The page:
Evergy’s Missouri Power Plant Produces 10MW of New Solar Energy

solar subscription

(Credit: Evergy)

by | Mar 10, 2023

solar subscription Minnesota Evergy Blue Sky with White Clouds and Solar Panels

(Credit: Evergy)

Evergy has announced that its Hawthorn power plant is now home to 10 megawatts (MW) of new solar energy. From the array, 5 MW will serve customers who chose to participate in Evergy’s Solar Subscription program, an additional megawatt will serve participants in an income-qualified subscription program for Missouri customers, and the remaining 4 MW will serve all Evergy Missouri customers. In the future, the 4 MW will transition to the future needs of Missouri West and Missouri Metro Solar Subscription participants to meet the demand for future customer enrollment in the program.

“Using Hawthorn’s existing land and infrastructure provided Evergy the opportunity to construct one of the most cost-effective and the largest solar subscription facilities in Missouri,” said Chuck Caisley, Evergy’s senior vice president and chief customer officer. “Customers will benefit from these savings for years to come through access to economic local renewable generation.”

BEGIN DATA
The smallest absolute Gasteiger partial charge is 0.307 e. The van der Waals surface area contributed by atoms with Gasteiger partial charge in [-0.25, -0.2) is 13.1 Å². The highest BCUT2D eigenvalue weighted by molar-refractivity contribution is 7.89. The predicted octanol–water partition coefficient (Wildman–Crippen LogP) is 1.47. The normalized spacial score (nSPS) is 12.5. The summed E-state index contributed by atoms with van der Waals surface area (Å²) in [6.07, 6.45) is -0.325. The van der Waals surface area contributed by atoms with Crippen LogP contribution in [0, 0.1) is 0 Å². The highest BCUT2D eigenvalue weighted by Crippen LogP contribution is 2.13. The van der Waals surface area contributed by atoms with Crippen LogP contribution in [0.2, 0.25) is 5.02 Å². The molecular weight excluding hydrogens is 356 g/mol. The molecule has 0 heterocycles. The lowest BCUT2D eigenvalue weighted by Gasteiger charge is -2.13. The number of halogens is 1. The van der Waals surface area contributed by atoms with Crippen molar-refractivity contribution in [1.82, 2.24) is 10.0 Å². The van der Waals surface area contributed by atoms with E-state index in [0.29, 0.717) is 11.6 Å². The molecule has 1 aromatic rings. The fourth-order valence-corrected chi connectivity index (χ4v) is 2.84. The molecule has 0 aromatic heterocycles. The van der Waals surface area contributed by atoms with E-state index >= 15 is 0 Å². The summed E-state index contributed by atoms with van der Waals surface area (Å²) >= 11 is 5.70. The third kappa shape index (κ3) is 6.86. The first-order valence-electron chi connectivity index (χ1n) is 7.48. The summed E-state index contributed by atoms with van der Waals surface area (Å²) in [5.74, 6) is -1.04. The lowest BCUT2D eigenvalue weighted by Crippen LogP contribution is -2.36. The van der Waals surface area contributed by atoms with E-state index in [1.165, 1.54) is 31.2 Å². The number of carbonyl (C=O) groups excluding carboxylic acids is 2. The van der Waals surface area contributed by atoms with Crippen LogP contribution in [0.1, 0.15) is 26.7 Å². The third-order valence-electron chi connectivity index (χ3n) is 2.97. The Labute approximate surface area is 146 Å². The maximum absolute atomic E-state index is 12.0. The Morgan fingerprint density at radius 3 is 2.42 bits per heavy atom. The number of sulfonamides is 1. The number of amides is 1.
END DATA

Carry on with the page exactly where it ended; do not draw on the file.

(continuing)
The new solar array sits on 67 acres to the northwest of the Hawthorn plant in northeast Kansas City, Mo. The site includes more than 22,000 solar panels and is the largest solar subscription array in Missouri.  Annually, the array will produce nearly 21,000 MWh of solar energy. 

Over half of the renewable energy produced on-site is available to customers who enroll in Evergy’s Solar Subscription program, which is available to Kansas Metro, Missouri Metro, and Missouri West customers. Nearly 1,500 Evergy customers have subscribed to energy from the solar array through solar subscriptions to date. 

According to the US Department of Energy, community solar is any solar project or purchasing program within a geographic area in which solar energy production benefits multiple individuals, businesses, nonprofits, and other organizations. Most of the time the energy is generated by panels at an off-site array.

Customers can buy or lease a portion of the solar panels and usually receive credits to their utility bills for electricity generated by their share of the community solar project, the Department of Energy says, similar to if they had individual rooftop panels installed. The Department of Energy says community solar is a good option for those who can’t install their own systems.

As of 2020, there were more than 1,250 community solar projects installed in the US, according to the National Renewable Energy Laboratory. About a third of states have policies enabling community solar.

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